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What a "FOLL" recording session looks like

Foll Loving recording the Woven Project
Foll Loving recording the Woven Project

Hi All,

Thought I'd put together a little post outlining what you can usually expect from A recording session with Foll. A lot of people won't have recorded before or might not have been in a studio environment so here's a little taste of how I roll.

As a starter I overall aim for my sessions to be:

  • Fun

  • Comfortable

  • Rewarding

  • engaging

  • Ego free

The first two bullet points being the most important. How can great art be made if the people doing it aren't comfortable and enjoying themselves!

Prior to A recording session with Foll

I'll be in communication with the artists regularly prior to the session day to ensure we're all on the same page. It's essential we all know:

  • Times of session

  • Number of songs

  • Expectations of setup

  • Equipment peculiarities

  • Any issues or requirements

  • Cost

Where I record

As mentioned on the main page on the site, I can either come and record at your regular practice space or record you in The Studio, Hartlepool. These both have small pros and cons but will give an equally awesome result.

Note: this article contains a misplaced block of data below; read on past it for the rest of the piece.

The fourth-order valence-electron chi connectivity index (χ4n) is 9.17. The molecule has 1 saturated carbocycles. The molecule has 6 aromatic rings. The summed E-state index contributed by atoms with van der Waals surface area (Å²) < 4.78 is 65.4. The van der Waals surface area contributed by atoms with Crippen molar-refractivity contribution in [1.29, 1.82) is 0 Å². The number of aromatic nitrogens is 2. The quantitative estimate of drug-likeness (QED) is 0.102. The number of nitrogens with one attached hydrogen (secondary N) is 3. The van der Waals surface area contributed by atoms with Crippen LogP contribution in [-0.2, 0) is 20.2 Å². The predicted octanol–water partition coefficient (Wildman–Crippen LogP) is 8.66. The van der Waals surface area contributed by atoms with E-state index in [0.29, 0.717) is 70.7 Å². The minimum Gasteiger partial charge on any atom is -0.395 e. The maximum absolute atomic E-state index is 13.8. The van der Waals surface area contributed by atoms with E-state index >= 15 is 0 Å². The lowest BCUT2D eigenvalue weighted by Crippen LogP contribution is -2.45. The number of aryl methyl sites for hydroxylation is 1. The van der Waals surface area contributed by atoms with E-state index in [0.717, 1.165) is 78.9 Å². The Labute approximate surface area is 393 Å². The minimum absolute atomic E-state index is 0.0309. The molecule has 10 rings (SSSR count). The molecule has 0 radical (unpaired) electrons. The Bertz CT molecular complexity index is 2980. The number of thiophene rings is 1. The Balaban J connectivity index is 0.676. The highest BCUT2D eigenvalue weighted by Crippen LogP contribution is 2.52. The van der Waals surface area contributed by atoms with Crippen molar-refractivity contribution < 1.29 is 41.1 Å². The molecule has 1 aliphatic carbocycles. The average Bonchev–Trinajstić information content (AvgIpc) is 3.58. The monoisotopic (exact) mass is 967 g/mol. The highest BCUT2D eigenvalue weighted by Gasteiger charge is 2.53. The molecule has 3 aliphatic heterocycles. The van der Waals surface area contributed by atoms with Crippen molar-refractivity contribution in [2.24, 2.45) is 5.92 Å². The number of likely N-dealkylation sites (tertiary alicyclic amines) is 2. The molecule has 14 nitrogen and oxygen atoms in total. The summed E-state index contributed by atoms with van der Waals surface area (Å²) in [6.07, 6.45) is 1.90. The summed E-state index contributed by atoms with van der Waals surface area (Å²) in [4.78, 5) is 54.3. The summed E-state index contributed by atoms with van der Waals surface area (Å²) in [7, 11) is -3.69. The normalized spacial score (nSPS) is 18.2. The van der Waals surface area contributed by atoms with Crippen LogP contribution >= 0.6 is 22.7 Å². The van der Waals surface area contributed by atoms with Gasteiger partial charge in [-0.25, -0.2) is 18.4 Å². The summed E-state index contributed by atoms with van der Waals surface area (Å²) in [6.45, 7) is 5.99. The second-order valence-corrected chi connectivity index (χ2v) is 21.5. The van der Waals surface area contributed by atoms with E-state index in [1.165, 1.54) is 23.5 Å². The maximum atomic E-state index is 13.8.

Remote Recording

For a remote recording session I'll be arriving at the location ideally 15-30 mins prior to agreed time to ensure that i can hit the ground running.

It takes roughly 45mins-1hr to set up for a band (full multimic setup), after that we'll run though and listen back to what's been recorded via my portable Studio monitors.

Generally these sessions work best with a full live recording as the band is all in one familiar space and can be more cohesive.

Bleed of guitars and bass into drum and vocal mics can be an issue, but this can be mitigated in a few ways:

  • Use of direct in recording for guitars / bass. No amp is used, instead I have a hardware amp sim (DSM & Humboldt Simplifier DLX) or can monitor through a software amp modeller (Native instruments Guitar Rig/Logic Pro Amp Designer) .

  • Move amps to a different location (venue permitting) - can run cables to amps located out of the drum room.

  • Baffles - These can reduce the reflections and leakage into the room to some degree.